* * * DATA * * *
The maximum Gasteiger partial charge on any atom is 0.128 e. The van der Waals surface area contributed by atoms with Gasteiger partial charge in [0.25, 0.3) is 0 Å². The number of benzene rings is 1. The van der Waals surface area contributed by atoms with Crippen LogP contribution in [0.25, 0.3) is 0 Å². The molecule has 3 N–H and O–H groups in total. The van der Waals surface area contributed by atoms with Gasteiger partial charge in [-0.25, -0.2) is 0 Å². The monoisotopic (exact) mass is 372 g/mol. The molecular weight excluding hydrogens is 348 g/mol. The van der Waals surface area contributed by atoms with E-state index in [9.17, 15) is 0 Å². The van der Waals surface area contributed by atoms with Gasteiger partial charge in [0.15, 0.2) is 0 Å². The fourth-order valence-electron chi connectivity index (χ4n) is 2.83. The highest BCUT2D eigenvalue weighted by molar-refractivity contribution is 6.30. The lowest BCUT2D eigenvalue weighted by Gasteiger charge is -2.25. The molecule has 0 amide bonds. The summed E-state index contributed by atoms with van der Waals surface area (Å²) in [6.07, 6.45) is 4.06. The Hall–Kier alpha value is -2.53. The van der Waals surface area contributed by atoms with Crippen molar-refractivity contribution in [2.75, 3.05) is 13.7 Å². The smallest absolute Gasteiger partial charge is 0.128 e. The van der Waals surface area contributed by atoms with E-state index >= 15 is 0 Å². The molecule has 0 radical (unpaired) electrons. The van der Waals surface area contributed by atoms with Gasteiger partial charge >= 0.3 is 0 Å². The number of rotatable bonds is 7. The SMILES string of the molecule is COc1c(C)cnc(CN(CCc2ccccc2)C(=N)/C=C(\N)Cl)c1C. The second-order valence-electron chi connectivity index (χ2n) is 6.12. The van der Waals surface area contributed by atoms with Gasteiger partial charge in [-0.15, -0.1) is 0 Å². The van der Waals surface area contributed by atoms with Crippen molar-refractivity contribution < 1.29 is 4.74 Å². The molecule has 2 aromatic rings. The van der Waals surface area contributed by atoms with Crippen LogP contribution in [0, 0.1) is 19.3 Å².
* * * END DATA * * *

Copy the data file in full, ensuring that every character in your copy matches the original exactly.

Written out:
The maximum Gasteiger partial charge on any atom is 0.128 e. The van der Waals surface area contributed by atoms with Gasteiger partial charge in [0.25, 0.3) is 0 Å². The number of benzene rings is 1. The van der Waals surface area contributed by atoms with Crippen LogP contribution in [0.25, 0.3) is 0 Å². The molecule has 3 N–H and O–H groups in total. The van der Waals surface area contributed by atoms with Gasteiger partial charge in [-0.25, -0.2) is 0 Å². The monoisotopic (exact) mass is 372 g/mol. The molecular weight excluding hydrogens is 348 g/mol. The van der Waals surface area contributed by atoms with E-state index in [9.17, 15) is 0 Å². The van der Waals surface area contributed by atoms with Gasteiger partial charge in [0.15, 0.2) is 0 Å². The fourth-order valence-electron chi connectivity index (χ4n) is 2.83. The highest BCUT2D eigenvalue weighted by molar-refractivity contribution is 6.30. The lowest BCUT2D eigenvalue weighted by Gasteiger charge is -2.25. The molecule has 0 amide bonds. The summed E-state index contributed by atoms with van der Waals surface area (Å²) in [6.07, 6.45) is 4.06. The Hall–Kier alpha value is -2.53. The van der Waals surface area contributed by atoms with Crippen molar-refractivity contribution in [2.75, 3.05) is 13.7 Å². The smallest absolute Gasteiger partial charge is 0.128 e. The van der Waals surface area contributed by atoms with E-state index >= 15 is 0 Å². The molecule has 0 radical (unpaired) electrons. The van der Waals surface area contributed by atoms with Gasteiger partial charge >= 0.3 is 0 Å². The number of rotatable bonds is 7. The SMILES string of the molecule is COc1c(C)cnc(CN(CCc2ccccc2)C(=N)/C=C(\N)Cl)c1C. The second-order valence-electron chi connectivity index (χ2n) is 6.12. The van der Waals surface area contributed by atoms with Gasteiger partial charge in [-0.15, -0.1) is 0 Å². The van der Waals surface area contributed by atoms with Crippen molar-refractivity contribution < 1.29 is 4.74 Å². The molecule has 2 aromatic rings. The van der Waals surface area contributed by atoms with Crippen LogP contribution in [0, 0.1) is 19.3 Å².